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Thursday, September 15, 2011

Get a "leg up" on your competition in 3 steps!

Photo Credit-Regal Resumes
Still looking for leverage to secure your next job? Times are tough and competition is extreme. In order to beat the competition, you will need to play the employment game smarter, faster and with more skill. What can you do to innovate and refine your job hunting skills?

1. Refine your Resume

Your resume has 10-15 seconds to grab and hold the attention of your potential employer. Caitlin Sampson, Professional Resume Writer, for Regal Resumes, LLC ( shares some best practices for refining your resume content:

  • Detail your accomplishments: List your work results: what did this entail; how was this achieved; what role did you specifically play? This will dynamically explain what you have been able to produce for your past employers as opposed to just listing the static job description.
  • Deliver quantifiable results: Did you increase revenue for the company - how much? Did you save time - how much? Try to paint a picture for the reader as to what you have been able to achieve in the past and how. Employers know that past results are the greatest predictor of future success; statistics will help the reader to see that you are a proven producer.
  • Provide a profile rather than an objective: If you are applying for a particular position, the objective of your resume is obvious to the reader. Instead of using that space for information already known, why not create a summary of who you are and a list of your core competencies (innovator, facilitator, negotiator, etc.). The top 1/3 of a resume is where the reader's eyes will go first, this has to be intriguing or else the reader will not want to go on.
The mistake that people often make is thinking that the resume is what is going to get them the job. An effectively written resume will not go the distance that you want it to, unless it is in the hands of the right people or the connections within your network.

The idea of six degrees of separation is that you are only six steps away, by way of introductions, from any other person on Earth. The chain of a "friend of a friend" connection can be made, on average, to connect any two people in six steps or fewer.

The national employment website, CareerBuilder, states that 26% of external hires are generated from employee referrals, making employee referrals the No. 1 source of hire. The old adage may be true; it’s not what you know, it’s who you know. You definitely need the smarts to obtain that new job, but you need to know somebody to get your foot in the door so you can show off those smarts!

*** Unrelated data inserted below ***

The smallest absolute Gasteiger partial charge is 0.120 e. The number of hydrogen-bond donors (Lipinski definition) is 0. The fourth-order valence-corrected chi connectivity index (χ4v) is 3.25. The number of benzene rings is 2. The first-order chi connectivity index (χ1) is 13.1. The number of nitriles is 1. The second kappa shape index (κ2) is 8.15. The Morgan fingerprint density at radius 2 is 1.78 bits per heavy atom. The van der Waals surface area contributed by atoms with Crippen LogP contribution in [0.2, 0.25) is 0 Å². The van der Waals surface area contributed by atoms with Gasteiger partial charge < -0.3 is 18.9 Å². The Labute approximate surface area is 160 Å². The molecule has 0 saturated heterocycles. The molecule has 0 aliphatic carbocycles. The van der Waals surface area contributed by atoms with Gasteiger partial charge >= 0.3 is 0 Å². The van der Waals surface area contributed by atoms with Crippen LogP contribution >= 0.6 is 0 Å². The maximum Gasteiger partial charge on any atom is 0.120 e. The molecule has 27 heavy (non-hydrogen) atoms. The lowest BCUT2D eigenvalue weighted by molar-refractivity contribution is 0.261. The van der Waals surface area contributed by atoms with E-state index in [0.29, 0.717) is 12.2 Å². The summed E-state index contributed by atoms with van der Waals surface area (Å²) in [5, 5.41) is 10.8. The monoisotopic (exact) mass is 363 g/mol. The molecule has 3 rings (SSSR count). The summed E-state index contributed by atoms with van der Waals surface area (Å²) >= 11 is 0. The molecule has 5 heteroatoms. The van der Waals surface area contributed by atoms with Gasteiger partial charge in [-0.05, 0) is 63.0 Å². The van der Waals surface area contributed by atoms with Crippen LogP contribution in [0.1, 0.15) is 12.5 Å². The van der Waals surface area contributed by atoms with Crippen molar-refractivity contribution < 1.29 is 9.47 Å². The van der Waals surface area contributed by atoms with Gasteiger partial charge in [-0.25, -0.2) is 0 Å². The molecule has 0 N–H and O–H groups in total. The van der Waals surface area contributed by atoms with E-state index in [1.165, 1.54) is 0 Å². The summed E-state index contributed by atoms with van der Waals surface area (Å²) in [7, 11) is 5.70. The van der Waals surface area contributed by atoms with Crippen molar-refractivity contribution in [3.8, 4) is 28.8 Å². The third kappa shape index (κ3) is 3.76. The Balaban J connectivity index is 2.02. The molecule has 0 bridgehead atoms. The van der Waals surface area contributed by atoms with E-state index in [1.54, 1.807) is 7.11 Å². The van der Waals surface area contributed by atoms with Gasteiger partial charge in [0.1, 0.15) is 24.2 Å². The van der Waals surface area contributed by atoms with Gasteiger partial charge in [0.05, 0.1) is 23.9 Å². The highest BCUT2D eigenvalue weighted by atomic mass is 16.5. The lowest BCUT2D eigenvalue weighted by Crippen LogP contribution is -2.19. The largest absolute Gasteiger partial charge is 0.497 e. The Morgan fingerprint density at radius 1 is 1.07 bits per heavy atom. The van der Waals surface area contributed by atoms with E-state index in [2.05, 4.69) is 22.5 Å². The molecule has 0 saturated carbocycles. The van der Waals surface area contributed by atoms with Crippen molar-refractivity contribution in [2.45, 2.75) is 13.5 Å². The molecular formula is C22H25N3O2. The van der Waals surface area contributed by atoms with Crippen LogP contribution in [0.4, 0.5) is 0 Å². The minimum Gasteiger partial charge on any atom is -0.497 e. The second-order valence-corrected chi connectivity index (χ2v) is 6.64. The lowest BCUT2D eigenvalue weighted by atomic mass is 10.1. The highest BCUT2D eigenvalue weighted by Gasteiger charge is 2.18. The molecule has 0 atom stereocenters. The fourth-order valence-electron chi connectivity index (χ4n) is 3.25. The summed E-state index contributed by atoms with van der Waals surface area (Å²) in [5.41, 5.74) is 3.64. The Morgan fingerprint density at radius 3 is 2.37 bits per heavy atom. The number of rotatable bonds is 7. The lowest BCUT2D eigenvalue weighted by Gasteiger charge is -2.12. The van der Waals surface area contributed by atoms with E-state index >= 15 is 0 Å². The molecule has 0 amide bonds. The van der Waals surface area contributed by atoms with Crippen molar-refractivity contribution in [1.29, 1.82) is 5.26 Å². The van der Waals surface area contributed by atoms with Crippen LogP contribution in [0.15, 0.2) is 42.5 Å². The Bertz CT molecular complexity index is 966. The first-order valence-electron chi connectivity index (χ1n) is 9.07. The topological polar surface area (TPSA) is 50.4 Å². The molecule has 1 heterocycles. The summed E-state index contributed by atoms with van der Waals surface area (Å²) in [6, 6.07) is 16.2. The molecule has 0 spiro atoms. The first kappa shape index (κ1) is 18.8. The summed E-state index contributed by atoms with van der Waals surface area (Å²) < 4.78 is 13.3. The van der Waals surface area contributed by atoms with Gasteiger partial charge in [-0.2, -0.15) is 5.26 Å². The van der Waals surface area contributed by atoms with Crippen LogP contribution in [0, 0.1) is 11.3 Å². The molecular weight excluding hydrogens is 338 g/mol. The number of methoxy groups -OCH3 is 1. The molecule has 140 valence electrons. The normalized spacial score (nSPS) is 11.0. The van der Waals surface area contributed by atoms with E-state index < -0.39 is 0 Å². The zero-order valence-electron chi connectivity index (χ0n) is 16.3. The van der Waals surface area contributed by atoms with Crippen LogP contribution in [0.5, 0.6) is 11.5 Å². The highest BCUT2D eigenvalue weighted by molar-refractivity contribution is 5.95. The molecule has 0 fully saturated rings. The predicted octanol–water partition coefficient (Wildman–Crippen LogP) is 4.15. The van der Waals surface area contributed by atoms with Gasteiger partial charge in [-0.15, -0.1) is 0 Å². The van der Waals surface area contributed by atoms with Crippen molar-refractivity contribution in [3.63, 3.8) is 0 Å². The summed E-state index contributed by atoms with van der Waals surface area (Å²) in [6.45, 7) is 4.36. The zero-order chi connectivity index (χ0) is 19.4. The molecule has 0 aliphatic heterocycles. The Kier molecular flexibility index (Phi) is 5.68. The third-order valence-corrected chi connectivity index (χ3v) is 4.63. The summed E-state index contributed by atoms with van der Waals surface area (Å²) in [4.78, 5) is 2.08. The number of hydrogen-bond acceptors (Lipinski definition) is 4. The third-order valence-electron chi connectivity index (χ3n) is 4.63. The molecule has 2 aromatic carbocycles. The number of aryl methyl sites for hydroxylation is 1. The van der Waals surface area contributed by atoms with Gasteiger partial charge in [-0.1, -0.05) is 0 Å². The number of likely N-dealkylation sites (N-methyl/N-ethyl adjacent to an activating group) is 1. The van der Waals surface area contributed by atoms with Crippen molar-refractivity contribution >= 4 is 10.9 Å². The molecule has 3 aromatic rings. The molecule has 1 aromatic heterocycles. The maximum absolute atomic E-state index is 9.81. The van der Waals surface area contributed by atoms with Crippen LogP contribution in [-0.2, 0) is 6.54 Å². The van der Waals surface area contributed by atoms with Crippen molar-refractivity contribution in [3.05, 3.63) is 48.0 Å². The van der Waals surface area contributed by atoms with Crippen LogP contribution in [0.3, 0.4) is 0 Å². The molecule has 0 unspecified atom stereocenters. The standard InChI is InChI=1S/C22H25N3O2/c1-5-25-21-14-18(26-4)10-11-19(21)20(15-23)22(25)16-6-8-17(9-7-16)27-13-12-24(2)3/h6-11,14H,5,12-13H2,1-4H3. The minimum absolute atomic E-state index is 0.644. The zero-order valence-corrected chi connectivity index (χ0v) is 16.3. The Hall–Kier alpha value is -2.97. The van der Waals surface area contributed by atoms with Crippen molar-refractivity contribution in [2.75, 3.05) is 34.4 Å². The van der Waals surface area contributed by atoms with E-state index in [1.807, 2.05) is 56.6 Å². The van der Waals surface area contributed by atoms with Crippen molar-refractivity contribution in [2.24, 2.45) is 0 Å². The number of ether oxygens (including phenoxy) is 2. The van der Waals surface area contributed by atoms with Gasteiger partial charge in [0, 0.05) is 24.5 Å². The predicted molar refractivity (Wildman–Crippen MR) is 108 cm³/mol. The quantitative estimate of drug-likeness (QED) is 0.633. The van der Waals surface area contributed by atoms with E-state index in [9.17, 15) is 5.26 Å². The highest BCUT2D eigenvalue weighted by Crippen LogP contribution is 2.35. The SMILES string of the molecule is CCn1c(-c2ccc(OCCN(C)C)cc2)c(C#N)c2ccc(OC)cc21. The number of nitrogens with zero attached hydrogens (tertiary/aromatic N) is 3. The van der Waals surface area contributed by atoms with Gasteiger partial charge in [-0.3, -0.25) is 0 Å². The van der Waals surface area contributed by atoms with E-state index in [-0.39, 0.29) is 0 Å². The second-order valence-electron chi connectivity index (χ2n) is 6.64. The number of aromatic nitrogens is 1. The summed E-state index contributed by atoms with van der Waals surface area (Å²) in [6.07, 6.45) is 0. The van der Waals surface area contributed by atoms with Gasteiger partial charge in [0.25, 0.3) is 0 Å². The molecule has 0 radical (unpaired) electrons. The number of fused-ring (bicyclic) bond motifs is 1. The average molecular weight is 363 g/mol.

Use the six degrees of separation to harness the power of human connections. In order to “get connected” and get the inside lane on your competition, you MUST:

  • Actively participate in professional social networking sites: Facebook, Linkedin, BranchOut, Twitter, Ecademy, Fast Pitch, Ryze, Networking for Professionals.
  • Engage and expand your personal connections: Join and participate in professional organizations (local chapter meetings, regional & national conferences), chamber of commerce mixers, Toastmaster meetings, Rotary and other service organizations. Consider serving on the Board of Directors for your professional organizations.
  • Create inside connections: Consider volunteering or interning at your “employer of choice” to get your foot in the door and show off your smarts for free (win-win situation).
3. Target your job search
Targeting your job search will help to establish a clear correlation between your skills and abilities and the job itself. Try creating a list of 3-5 companies and focus your job search on those. Next, ensure that your resume and cover letter are targeted for each position that you apply for.

Your job search documents must have a sharp focus that leaves no doubt that your particular skills are exactly what the employer requires based on the job requirements. A targeted resume and cover letter should be:

  • Customized – towards the exact position and company
  • *Researched – learn all you can about the job and company and take advantage of that knowledge on your resume
  • Indicating a particular position being targeted – don’t be shy but be direct and name the actual position you are applying for
  • Connecting your capabilities to each job requirement in the position listing – match each job requirement to a specific capability
  • Acknowledging past accomplishments but only in relation to the desired position
The main difference between the targeted resume and the generic resume is that you will focus less on what you have already accomplished and will concentrate instead on how those past skills and accomplishments can be turned into future success with the potential employer.

In order to get that job, you will be required to venture outside your comfort zone and go beyond the efforts of your competition. Think outside the box and find new and inventive ways to catch the eye of the employer and nab that job you have worked so hard to attain.

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